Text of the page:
Thursday

22nd Oct 2020

MEPs wrestle over report on Croatia's EU progress

  • Croatia would like to join the EU as early as 2009 (Photo: CE)

Members of the European Parliament are wrestling over a tough report on Croatia's path to the EU, with Zagreb lobbying deputies to get them to tone down the document.

The six-page draft report, prepared by Austrian socialist Hannes Swoboda, is particularly critical of Croatia's treatment of suspected war criminals as well as judicial and administrative reform.

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The report says that the "effective prosecution of war crimes is still being undermined by hostility at local level against initiatives questioning Croatia's role in the conflict."

It urges Zagreb "actively to encourage and support the prosecution of war crimes."

It also "deplores" the government's offer to help pay the defence costs of General Ante Gotovina and its offer to act as amicus curiae (a legal term meaning a third party offering assistance to a court) for this and other cases appearing before the International Criminal Tribunal for the Former Yugoslavia in The Hague.

Gotovina – a hero to some parts of the Croatian population - was arrested in late 2005 on war crimes charges after years on the run.

But his capture came only after months of pressure from the EU which delayed by seven months opening membership talks because it felt Zagreb was not cooperating enough with the UN tribunal in trying to locate and arrest the fugitive general.

The draft also "regrets" that reforms introducing transparency will not enter into force until after the next elections and asks Zagreb's minister of justice to "submit promptly" plans to reduce the number of courts in the country "in order to make them more professional and efficient."

It calls on Croatia to implement "more seriously" reforms essential to a competitive market economy as well as saying it should "find an amicable agreement" over a borders dispute with EU member Slovenia.

Croatia lobbying

For its part, Croatia has circulated a paper refuting or explaining some of the points to MEPs involved in drawing up the report.

Its defence, almost as long as the report itself, noted that the government decided "to partially finance the expenses of the defence for General Gotovina - as it was the case for all Croatian generals accused in front of the ICTY, due to the lower level of their incomes."

It adds that it was for this reason that the "Council of the amicus curiae" was established, pointing out that its bid was rejected by the Tribunal in December.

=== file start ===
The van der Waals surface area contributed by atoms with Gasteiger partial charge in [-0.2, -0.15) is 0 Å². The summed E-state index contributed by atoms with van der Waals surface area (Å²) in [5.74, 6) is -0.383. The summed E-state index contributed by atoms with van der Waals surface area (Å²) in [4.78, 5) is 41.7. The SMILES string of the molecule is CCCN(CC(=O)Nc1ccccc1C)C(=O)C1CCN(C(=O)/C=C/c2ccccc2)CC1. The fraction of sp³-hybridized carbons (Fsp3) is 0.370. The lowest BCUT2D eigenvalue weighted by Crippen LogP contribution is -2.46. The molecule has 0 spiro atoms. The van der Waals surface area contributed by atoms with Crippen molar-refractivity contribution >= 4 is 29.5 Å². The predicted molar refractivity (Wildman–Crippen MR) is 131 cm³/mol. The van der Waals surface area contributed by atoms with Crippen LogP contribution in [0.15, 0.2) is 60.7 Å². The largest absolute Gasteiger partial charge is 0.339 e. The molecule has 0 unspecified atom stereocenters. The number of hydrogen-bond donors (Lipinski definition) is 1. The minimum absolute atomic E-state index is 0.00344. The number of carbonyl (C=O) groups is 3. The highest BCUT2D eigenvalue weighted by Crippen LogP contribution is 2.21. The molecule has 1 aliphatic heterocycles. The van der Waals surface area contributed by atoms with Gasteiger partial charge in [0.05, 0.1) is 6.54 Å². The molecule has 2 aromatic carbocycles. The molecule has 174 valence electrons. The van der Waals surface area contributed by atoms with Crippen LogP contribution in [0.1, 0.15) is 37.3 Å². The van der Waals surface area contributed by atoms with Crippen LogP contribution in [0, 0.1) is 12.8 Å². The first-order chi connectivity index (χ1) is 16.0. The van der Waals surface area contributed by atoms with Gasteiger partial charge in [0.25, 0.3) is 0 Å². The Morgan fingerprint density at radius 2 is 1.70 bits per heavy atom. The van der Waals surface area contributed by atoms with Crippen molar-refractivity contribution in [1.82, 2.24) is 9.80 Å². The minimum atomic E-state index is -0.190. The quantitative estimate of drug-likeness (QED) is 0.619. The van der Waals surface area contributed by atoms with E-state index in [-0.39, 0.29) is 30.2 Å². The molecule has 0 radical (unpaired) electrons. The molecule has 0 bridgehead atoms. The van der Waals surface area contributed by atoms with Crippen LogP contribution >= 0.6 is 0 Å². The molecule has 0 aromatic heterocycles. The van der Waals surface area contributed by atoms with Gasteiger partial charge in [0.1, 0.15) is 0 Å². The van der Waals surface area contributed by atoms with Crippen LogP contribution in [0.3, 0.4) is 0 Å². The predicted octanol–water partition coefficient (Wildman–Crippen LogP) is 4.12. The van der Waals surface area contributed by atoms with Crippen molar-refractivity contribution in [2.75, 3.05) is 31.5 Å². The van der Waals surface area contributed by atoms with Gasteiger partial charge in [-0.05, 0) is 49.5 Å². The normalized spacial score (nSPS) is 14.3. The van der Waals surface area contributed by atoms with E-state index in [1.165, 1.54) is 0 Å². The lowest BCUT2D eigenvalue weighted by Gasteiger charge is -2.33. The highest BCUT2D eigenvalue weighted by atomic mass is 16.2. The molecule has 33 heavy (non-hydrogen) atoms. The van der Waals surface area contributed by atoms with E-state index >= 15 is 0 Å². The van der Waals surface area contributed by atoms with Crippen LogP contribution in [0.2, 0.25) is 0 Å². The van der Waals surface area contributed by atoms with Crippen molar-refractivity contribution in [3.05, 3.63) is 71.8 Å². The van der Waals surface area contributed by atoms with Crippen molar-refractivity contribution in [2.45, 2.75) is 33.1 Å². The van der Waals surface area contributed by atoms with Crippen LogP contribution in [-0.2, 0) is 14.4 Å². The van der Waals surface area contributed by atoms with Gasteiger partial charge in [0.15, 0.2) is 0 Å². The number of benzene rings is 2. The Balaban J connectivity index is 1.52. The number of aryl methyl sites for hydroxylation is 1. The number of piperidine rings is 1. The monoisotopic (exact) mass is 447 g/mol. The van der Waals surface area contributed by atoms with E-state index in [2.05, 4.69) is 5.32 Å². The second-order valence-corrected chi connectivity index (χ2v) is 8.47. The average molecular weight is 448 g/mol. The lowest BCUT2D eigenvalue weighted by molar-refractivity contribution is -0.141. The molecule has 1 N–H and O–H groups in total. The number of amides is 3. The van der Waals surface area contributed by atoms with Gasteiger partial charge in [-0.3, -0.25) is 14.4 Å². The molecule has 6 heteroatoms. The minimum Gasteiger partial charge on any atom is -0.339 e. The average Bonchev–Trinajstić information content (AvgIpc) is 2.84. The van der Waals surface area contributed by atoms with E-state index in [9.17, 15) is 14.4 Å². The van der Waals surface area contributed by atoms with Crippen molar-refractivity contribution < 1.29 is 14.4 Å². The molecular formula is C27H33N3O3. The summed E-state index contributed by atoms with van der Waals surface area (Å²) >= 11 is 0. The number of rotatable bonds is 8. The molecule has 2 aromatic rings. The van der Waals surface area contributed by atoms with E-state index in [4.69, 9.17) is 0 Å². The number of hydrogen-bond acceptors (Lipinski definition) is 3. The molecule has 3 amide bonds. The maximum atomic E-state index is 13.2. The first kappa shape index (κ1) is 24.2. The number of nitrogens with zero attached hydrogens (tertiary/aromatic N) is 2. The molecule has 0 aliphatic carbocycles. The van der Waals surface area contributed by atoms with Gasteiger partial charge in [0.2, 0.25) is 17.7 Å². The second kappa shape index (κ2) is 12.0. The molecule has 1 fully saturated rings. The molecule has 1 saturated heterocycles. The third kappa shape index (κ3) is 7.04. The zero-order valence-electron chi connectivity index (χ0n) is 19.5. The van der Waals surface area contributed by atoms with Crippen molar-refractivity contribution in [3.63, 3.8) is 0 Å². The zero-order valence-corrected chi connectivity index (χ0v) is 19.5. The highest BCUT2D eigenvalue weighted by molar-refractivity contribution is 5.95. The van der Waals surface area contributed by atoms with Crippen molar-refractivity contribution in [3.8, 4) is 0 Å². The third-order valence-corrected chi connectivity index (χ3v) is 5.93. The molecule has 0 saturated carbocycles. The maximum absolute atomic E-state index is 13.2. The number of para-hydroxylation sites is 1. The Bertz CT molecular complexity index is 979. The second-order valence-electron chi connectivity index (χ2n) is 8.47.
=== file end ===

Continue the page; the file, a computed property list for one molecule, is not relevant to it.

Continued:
Referring to the report's expressed concern about "flagging public support for EU accession" it notes that recent polls indicate that support is rising and is currently "about 53%."

On the border issue with Slovenia - which has interfered with its EU membership talks as all member states need to give the go ahead for negotiations to progress - it says the issue "of demarcation on the sea between Croatia and some neighbouring states still remains to be solved (especially with Slovenia)."

The lobbying on the report is a reminder both of the increasing role of the parliament and the effect its opinion has in these areas and of the fact that Croatia has slipped under the news radar in recent months.

Having been given the green light for EU talks at the same time as Turkey (October 2005), it has benefited from the fact that most of the attention has been turned towards Ankara's high profile clashes with Brussels, which resulted in a suspension of parts of its talks at the end of last year.

However, Croatia still has some powerful friends particularly within the European People's Party - of which prime minister Ivo Sanader's centre-party is a member - and among some conservative MEPs.

"I am satisfied with Croatia's progress. At the moment I do not see any problems on the Croatian side for EU entry before the European elections in 2009 if prime minister Sanader pushes on with his successful policies," said centre-right German MEP Elmar Brok.

MEPs had until Wednesday (1 March) to submit amendments to the report which will be voted on in the foreign affairs committee later this month, and goes before plenary in April.

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